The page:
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Bike across Italy next year, if you dare to.

A lot of the people I've been talking to are into the idea. My High School reunion last week put me over the edge.

via Appia RomeI'll be putting up a lot of information on the Bike tour of southern Italy FAQs page, including the long answers to all of your questions.

In the meantime, here are the short answers to most of the things people are asking me:

How much will this bike tour cost?

Less than you think. 😉

How long will the journey last?

Between 7 and 10 days each way (but you don't have to ride your bike both ways), with some optional site seeing days at each end.

Where are we going?

[tag-tec]Southern Italy[/tag-tec], far off the beaten path for most tourists.

When is this epic bicycle voyage going to take place?

May, 2008

If you want to know more about the trip, check out the Bike tour of Southern Italy FAQs (click here).

I shopped the idea around at my High School reunion this past weekend, and was surprised at how many people were into the idea of [tag-tec]touring Italy by bicycle[/tag-tec]. (Thanks to all of you who trust me to guide you through a foreign land, when the last time you saw me I couldn't even get a license to drive my date to the prom.)

I've done this route before, as well as several other [tag-tec]bike trips[/tag-tec] all over [tag-tec]Italy[/tag-tec], and I speak Italian fluently, so there shouldn't be any serious logistical/navigational problems. My goal is to organize and write about these tours for a living within a few years, so I'm doing whatever it takes to make sure everyone is comfortable and happy.

That said, this is Italy, so you can expect a few mishaps and surprises, just enough to make a good story when you get back home.

There are more details posted on the FAQs page, or you can leave a comment if you have any questions.

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What kind of pictures do you take when you're [tag-tec]bicycle touring[/tag-tec]?

You and your bike on a cliff edge or a rickety bridge, overlooking an ice cold torrent of swirling water? How about this instead:

Out on the 7th Street bridge where it crosses the freeway. During rush hour. I saw a group of [tag-tec]bike tourists[/tag-tec] there, taking photos of each other, making certain to get all 10 lanes of dead-stopped traffic underneath. "Now that looks scary. You wouldn't want to fall down there."

It really makes sense, after all, doesn't it? You want photos of your [tag-tec]bicycle travel[/tag-tec] to get an "Oh, my God" exclamation of disbelief. Rivers and mountains are great when you can be there, but what about the profound effects of five million commuters trying to drive home all at once? Isn't the result an emergent quality of nature, too?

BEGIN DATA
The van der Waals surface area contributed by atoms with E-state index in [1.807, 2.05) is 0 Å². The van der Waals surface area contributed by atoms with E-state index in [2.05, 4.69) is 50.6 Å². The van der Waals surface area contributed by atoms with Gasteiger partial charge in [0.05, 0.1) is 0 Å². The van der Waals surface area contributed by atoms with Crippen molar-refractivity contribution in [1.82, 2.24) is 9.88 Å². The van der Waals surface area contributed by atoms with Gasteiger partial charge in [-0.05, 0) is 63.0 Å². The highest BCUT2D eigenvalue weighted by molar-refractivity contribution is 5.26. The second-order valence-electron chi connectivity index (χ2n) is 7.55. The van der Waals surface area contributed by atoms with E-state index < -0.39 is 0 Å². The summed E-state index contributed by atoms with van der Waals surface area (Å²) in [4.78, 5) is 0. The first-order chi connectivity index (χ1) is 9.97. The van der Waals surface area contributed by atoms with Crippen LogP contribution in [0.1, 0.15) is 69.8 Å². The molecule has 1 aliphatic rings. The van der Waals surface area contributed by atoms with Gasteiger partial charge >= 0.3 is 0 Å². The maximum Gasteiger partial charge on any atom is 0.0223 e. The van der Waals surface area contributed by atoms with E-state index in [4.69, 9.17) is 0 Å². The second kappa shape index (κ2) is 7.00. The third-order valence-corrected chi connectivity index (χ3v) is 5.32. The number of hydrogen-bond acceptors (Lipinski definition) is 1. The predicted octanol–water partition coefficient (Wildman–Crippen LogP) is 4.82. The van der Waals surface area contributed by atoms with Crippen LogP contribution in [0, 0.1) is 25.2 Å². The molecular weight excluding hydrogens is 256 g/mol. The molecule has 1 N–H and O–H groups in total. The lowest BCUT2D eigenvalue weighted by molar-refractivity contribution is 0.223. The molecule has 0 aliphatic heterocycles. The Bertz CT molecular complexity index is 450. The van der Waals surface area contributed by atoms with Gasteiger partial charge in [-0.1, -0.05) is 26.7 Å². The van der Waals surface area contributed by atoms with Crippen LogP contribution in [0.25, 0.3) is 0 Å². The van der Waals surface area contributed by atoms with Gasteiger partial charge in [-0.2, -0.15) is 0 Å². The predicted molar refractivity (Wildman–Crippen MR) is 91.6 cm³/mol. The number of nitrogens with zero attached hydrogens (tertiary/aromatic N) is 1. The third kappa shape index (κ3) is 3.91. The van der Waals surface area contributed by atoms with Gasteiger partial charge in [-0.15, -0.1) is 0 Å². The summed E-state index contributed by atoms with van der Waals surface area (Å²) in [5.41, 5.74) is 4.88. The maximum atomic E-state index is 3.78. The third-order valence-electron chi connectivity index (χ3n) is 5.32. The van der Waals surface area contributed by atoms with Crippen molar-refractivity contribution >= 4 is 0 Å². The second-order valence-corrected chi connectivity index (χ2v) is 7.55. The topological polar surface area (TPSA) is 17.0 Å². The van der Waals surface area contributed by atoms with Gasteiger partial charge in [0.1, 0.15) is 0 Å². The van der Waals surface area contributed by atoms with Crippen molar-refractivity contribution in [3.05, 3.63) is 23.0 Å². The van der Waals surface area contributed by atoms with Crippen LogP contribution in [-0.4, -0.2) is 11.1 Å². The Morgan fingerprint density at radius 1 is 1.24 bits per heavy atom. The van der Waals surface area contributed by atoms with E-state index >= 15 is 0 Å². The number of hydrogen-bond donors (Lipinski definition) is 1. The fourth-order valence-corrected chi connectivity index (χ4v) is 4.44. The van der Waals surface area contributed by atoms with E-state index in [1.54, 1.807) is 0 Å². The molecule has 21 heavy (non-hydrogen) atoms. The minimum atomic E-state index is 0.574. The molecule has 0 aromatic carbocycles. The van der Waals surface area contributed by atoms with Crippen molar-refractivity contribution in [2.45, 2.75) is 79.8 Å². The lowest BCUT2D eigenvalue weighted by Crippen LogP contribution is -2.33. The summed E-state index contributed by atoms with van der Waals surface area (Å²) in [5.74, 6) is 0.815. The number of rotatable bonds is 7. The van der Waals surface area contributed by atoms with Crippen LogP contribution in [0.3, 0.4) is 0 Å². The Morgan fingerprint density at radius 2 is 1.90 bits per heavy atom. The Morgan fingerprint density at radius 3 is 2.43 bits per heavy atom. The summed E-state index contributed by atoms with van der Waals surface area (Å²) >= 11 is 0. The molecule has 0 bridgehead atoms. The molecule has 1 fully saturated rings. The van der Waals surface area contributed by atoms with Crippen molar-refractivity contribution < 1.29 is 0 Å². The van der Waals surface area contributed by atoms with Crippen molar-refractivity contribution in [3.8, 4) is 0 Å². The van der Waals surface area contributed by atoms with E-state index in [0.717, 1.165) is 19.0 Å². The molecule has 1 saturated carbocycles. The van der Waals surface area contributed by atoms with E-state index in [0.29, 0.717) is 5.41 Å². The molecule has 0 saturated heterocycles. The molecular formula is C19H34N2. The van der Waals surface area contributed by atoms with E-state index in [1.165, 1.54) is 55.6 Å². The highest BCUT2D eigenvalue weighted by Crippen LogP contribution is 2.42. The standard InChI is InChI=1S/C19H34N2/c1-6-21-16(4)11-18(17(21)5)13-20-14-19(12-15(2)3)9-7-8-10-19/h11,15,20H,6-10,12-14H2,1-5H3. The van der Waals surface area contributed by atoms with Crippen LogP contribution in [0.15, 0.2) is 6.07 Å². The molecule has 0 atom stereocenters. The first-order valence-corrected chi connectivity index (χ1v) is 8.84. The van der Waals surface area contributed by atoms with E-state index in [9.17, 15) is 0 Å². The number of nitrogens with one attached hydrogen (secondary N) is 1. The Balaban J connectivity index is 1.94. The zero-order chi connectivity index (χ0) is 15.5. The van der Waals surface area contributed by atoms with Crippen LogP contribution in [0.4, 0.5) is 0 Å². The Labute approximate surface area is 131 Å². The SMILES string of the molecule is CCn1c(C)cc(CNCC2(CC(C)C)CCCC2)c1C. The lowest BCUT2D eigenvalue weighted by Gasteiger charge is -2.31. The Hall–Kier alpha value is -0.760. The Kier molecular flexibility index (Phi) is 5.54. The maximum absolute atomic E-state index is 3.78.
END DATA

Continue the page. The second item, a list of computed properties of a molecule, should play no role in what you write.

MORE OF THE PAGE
Adventure is where you find it.

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The first step for beginners is just to get on the bike and go somewhere. The most dangerous part of cycling is that pretty soon you're wondering how far you can go. And you'll almost always surprise yourself.

This is good, but it's also addictive.

Soon you'll want to ride. You'll want to jump up on that shaky metal bike frame and work your gut off while the world whistles by in the hiss of wind in your ears.

You want to ride. I mean blaze down the Sunset strip in a glory of carbon-neutral velocity with the hair of little furry animals flying into your teeth.

Soon you'll wake up on a beach in Santa Barbara, crank your way over the Rockies and have fresh Maine lobster for dinner. You'll know the aroma of Roma as she throws her stale cappuccino atmosphere into the holy incense of your bulging Presta valve tires.

But you don't need to be a [tag-tec]bicycle freak[/tag-tec]. Just make your own ride. Anywhere. Now.

Even if it's just a peek into the garage to look at your bike.

A journey of a thousand miles begins with a single step. Just ride.

Ride like an ant, knowing that it's just a matter of time until you become a giant.

Ride around the block. Slowly.

Pick up some sandwiches on your bike, and eat them with someone you love. Race your neighbor to the end of your street and back. Even if (especially if) you're both over 40.

[tag-tec]Beginner Bike riders[/tag-tec] Beware

The bike will change you. Once you get going, you've got all that momentum propelling you towards health and happiness and fun and adventure, and it's hard to stop, even if your best friend just adjusted your brake pads.

It's all over now. Soon you're going to fixate on fixed gears. You'll never lose your balance. You'll eat more and take the stairs, and keep going when your partner is too tired. (Unless you have a two-tired partner).

[tag-tec]Travel Italy by bicycle[/tag-tec]. Follow the historic paths of your ancestors, slaves, traders, soldiers, centurions, pioneers, priests, knights and kings and druids. Your bike will make your thighs hurt and your knees squeal, but you'll see things that a car would never show you.

Your city, your town, your country and others will never look the same. Even your favorite park, your most familiar place, or the best parking place will be completely different when viewed from the Bicycle Zone.

Don't trip. Don't fall. And don't blame me if you scrape your knee. That's what it's all about. You'll be tougher. Faster. Maybe even poorer but wiser (and oh so much happier).